Tuesday 10th March 2020
A surrogacy storyline featured recently in The Archers shows just how far mainstream society has come in acknowledging the alternative ways people can have children. It wasn’t that long ago that gay and single people in the UK were unable to adopt, but now a record number of gay people are adopters. Many people will have had experience of IVF either personally or through a friend or family member and using donor eggs or sperm is seen as a common solution for those with fertility issues or who haven’t met the right person with which to have a baby in a more conventional way. Celebrities such as Robbie Williams and Kim Kardashian have brought surrogacy into the public eye as an acceptable way to extend a family.
However, a result of the rapid change in societal attitudes to reproductive medicine, the new ways of having children can sometimes raise new thorny legal issues which might not have been anticipated. It was well documented in the press for example, not long ago, that a man attempted to obtain damages from an IVF clinic who had impregnated his former partner without his consent using sperm obtained whilst the couple were still together.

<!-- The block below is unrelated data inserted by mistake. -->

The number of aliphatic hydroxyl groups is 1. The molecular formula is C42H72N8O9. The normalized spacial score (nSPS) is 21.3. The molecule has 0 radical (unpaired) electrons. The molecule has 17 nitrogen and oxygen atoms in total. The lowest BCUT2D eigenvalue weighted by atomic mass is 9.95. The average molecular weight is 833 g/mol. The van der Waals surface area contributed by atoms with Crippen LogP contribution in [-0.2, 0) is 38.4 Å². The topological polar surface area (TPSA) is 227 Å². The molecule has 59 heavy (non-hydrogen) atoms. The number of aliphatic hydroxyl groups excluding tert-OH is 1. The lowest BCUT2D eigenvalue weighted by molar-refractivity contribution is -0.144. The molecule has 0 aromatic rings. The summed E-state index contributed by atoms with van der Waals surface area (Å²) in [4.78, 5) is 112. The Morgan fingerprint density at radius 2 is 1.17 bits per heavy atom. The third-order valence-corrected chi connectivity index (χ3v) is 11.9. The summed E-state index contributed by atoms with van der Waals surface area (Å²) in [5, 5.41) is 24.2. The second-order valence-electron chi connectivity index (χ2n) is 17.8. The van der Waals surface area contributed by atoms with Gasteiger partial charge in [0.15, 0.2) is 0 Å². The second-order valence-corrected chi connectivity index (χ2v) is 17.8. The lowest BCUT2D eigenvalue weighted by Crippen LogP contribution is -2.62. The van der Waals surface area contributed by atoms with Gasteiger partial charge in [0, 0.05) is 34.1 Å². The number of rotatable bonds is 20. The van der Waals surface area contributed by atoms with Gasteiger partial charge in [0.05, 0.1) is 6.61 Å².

The international case of baby Gammy showed the potential for problems with surrogacy when his commissioning parents left him with the surrogate after he was born with Down Syndrome. If someone in the UK wishes to be a sperm donor, the law that applies varies depending on whether it takes place at a fertility clinic or elsewhere. The waters can also be muddied if an international element is involved as different countries have different rules on subjects such as surrogacy.
Alternative Ways of Having Children is a new course which examines the tricky legal issues that can arise as a result of IVF, surrogacy and donor pregnancies, looking at recent case law and current legislation together with drafting tips to ensure that anyone advising clients about any of these options is giving the most up to date advice on this ever changing area.
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